On March 16, 2017, the father filed a rule nisi petition asking the mother to show cause why she should not be held in contempt for refusing to allow the father to exercise his spring-break visitation in 2017 as ordered in the December 1, 2016, order. The father also sought a modification of custody and child support. In turn, the mother filed a rule nisi petition regarding a conflict over the children's health insurance. She also sought to have the father's visitation schedule modified and his child-support obligation recalculated.

         A guardian ad litem was appointed for the children. An evidentiary hearing was held on July 7, 2017. Evidence regarding the mother's alleged contempt tended to show the following. There is no question that the father exercised his Thanksgiving 2016 visitation. Furthermore, the mother does not dispute that she did not allow the father to exercise visitation during spring break 2017. The father testified that he contacted the mother about exercising his "make-up" visitation with the children during spring break 2017. The mother responded that he would not have the children until spring break 2018. In a text message, the mother told the father that, "being this is 2017, an odd year, makes it my year to have the [children]. You being the noncustodial parent makes you have spring break on even years. So I will have them this year." The father responded by telling the mother that there should be no confusion as to this matter and for her to "read your order." The father testified that the mother persisted in saying that he would not have visitation with the children during spring break 2017.

         The mother testified that she understood that the December 1, 2016, order finding her in contempt had awarded the father "make-up time" for visitation. She said that those times were Thanksgiving 2016 and spring break 2017. In explaining why she did not allow the father to exercise the spring-break make-up visitation, the mother testified that the December 19, 2016, judgment, to which the court's standard visitation order was attached, "took away" the make-up visitation. She said: "From my reading of the [December 19, 2016, ] order it stated that he would have [the children] spring break of 2018, and from my understanding I was supposed to follow the final [December 19, 2016, ] order."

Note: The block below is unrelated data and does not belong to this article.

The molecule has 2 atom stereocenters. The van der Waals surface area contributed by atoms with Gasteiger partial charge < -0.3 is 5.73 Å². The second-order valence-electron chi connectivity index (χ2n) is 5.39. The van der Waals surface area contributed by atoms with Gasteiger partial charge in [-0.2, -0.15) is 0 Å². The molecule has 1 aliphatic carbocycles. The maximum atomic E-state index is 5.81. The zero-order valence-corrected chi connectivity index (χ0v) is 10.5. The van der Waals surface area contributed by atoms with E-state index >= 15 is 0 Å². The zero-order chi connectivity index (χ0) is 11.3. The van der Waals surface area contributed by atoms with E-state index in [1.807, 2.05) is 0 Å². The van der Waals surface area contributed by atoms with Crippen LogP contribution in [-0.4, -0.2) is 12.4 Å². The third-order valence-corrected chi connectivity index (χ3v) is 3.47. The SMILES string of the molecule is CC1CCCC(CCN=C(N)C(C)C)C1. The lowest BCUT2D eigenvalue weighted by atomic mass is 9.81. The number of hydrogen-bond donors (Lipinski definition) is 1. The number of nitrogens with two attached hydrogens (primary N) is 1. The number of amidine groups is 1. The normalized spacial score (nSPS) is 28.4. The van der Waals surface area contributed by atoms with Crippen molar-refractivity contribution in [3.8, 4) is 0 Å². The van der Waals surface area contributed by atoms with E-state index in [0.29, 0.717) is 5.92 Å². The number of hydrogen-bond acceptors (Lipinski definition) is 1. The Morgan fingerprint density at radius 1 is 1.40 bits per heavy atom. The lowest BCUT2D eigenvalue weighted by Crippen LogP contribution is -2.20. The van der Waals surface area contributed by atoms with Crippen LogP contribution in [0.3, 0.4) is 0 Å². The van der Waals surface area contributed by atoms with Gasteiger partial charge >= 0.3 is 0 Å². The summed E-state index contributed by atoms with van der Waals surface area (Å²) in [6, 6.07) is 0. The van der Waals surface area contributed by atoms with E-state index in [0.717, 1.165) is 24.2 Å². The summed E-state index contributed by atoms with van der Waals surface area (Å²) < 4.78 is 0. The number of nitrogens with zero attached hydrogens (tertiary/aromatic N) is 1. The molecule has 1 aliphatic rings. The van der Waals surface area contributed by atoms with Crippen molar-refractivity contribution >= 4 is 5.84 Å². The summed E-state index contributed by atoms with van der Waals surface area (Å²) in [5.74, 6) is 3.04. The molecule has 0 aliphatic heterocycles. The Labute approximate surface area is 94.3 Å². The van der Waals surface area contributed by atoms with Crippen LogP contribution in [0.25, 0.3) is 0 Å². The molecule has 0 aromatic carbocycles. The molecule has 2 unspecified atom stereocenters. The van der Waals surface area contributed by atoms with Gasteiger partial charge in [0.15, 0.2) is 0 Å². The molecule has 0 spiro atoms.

The juvenile court questioned the mother at length about her decision not to allow the father to exercise his make-up visitation during spring break 2017. The juvenile court asked the mother whether she had looked at the December 1, 2016, order after the father had told her he was going to exercise his make-up visitation during spring break 2017. The mother said that she had not done so. The mother also testified that, on the Friday when spring break began, she picked up the children from school before the father could arrive at the school to pick them up. The mother said that the children stayed with her for a few days and then went to New Orleans with their grandfather during their spring break. The juvenile court also clarified with the mother that she had sent the children off with another relative, and without her, during that spring break rather than allow the father to exercise his court-ordered make-up visitation. In a discussion held on the record with the mother's attorney, the mother's attorney acknowledged that nowhere in the December 19, 2016, judgment was the father's make-up visitation canceled and that, in fact, it contained a provision stating that provisions in the December 1, 2016, order "not specifically modified herein remain in full force and effect."

         On July 13, 2017, the juvenile court entered a judgment that, among other things, found that the mother had "willfully, blatantly, and contemptuously gone beyond the direction of the Court's orders, which were clearly set out and were not confusing." The juvenile court also found that the mother did not seek legal advice regarding the make-up visitation and, instead, "proceeded on her own" to deny the father the make-up visitation ordered for spring break 2017. Accordingly, the juvenile court held the mother in contempt. The juvenile court imposed an additional 5 days to the mother's previous sentences for contempt, for a total of 110 days in jail, and implemented the suspended sentences. The mother was ordered to serve her sentences over the weekends.

         In her brief on appeal, the mother argues that the juvenile court erred in finding her in contempt for not allowing the father to exercise the make-up visitation ordered in the December 1, 2016, order. Specifically, the mother contends that the visitation schedule set out in the December 19, 2016, judgment made the December 1, 2016, order awarding the father make-up visitation "ambiguous due to the conflicting provisions regarding visitation."

         We note that neither the parties nor the juvenile court distinguish between civil contempt and criminal contempt. In Pate v. Guy, 934 So.2d 1070, 1072 (Ala. Civ. App. 2005), this court discussed the ...